Current therapies for autoimmunity are frequently unable to induce durable remissions and are limited by significant toxicities. Antigen-specific immunotherapies may be less toxic and more potent. Formulating a scientific basis for their use is therefore critical. We have developed a novel antigen-specific immunotherapy for the treatment of autoimmunity. By transgenically expressing on T-cells chimeric receptors that link autoantigen-MHC and signaling regions from the TCR we are able to specifically redirect therapeutic T-cells against autoreactive T-cells. Engagement of the chimeric receptor by the autoreactive T-cell's TCR stimulates endogenous immunoregulatory functions of the therapeutic cell. In preliminary studies we have shown that T cells expressing these chimeric receptors (receptor-modified T-cells, RMTC) are highly effective in treating a model autoimmune disease, experimental allergic encephalomyelitis (EAE). Our results have led to several hypotheses. Hypothesis 1: RMTC may be applied to treat human autoimmune disease. Our preliminary results showed that treatment of autoimmunity with RMTC directed against T cells specific for one autoantigenic epitope can globally down modulate the autoimmune response. We will create humanized RMTC specific for autoreactive T cells found in patients with multiple sclerosis and test whether similar potency can be achieved in pre-clinical models. Hypothesis 2: RMTC form a family of therapeutic cells that tolerize autoreactive T-cells through different mechanisms. Our preliminary results showed that CD8 +, CD4+CD25 +,and Th2 RMTC, but not other RMTC types are effective in alleviating EAE. We will therefore study the mechanism of action of these RMTC subsets. We will further analyze whether, by targeting autoreactive T cells, RMTC can suppress autoantibody production and pathology in collagen-induced arthritis. Hypothesis 3: RMTC modify the migration and cellular dynamics of autoreactive T cells. We will quantitatively analyze the migration and longevity of RMTC and their autoreactive target cells. Parallel studies will assess the colocalization of RMTC with their targets in vivo. Hypothesis 4: The functional capabilities of RMTC depend upon chimeric receptor avidity for cognate TCR and signaling domain potency. We will determine how a target cell's antigen avidity, the RMTC's chimeric receptor expression level, and the chimeric receptor signaling domain's potency influence RMTC response. These studies will enhance our understanding of how active autoimmune responses can be downmodulated by antigen-specific immunotherapies and provide a scientific basis for the application of RMTC and other cellular therapeutic approaches. ? ?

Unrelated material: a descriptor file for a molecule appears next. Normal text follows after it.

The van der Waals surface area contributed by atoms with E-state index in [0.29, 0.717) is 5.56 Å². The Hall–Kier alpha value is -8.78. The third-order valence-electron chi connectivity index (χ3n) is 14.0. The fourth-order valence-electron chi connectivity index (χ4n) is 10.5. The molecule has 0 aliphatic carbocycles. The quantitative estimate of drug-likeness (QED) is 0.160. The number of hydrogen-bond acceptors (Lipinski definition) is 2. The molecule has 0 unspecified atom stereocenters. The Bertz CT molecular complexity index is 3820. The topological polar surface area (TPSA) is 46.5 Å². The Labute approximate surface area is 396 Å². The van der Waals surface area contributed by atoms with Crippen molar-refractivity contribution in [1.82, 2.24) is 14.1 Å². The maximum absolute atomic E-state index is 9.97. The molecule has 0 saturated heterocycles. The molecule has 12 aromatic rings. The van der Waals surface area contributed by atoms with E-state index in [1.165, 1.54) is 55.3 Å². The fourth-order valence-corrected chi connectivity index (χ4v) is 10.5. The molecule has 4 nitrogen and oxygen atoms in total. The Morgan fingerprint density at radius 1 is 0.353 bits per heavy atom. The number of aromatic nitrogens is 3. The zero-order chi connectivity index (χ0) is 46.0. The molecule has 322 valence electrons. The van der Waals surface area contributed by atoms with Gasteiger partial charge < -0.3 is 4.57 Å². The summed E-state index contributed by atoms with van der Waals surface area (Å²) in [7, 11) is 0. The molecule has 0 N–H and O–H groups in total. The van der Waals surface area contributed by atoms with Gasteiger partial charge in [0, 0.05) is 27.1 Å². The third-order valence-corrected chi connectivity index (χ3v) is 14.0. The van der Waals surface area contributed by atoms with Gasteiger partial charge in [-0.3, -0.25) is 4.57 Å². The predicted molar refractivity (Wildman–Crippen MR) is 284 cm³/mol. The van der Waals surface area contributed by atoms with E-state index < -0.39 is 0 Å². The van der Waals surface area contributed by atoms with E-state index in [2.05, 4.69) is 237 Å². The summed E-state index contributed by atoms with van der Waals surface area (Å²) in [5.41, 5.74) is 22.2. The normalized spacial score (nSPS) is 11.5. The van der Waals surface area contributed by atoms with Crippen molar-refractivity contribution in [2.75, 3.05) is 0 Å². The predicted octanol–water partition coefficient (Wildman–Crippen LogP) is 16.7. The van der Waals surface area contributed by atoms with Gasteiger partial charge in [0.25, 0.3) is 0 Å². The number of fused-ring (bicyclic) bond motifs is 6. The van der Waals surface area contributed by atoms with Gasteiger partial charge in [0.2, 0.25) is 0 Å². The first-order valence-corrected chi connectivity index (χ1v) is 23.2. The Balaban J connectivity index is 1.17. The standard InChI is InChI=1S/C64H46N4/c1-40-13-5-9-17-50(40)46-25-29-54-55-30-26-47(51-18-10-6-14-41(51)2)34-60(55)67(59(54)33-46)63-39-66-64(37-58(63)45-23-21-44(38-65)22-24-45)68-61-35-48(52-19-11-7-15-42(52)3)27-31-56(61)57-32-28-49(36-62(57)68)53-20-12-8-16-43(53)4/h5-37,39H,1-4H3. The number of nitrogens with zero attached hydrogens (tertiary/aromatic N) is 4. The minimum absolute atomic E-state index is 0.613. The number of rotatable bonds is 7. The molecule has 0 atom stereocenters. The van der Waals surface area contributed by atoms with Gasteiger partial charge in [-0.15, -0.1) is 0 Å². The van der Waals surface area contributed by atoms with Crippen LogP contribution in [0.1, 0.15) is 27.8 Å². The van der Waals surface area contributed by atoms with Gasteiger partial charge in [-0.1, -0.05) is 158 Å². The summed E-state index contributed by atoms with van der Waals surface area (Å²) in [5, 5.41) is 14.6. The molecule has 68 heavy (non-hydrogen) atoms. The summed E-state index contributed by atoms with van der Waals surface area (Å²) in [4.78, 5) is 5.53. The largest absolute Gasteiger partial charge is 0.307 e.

National Institute of Health (NIH)
National Institute of Allergy and Infectious Diseases (NIAID)
Research Project (R01)
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Immunological Sciences Study Section (IMS)
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Esch, Thomas R
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St. Jude Children's Research Hospital
United States
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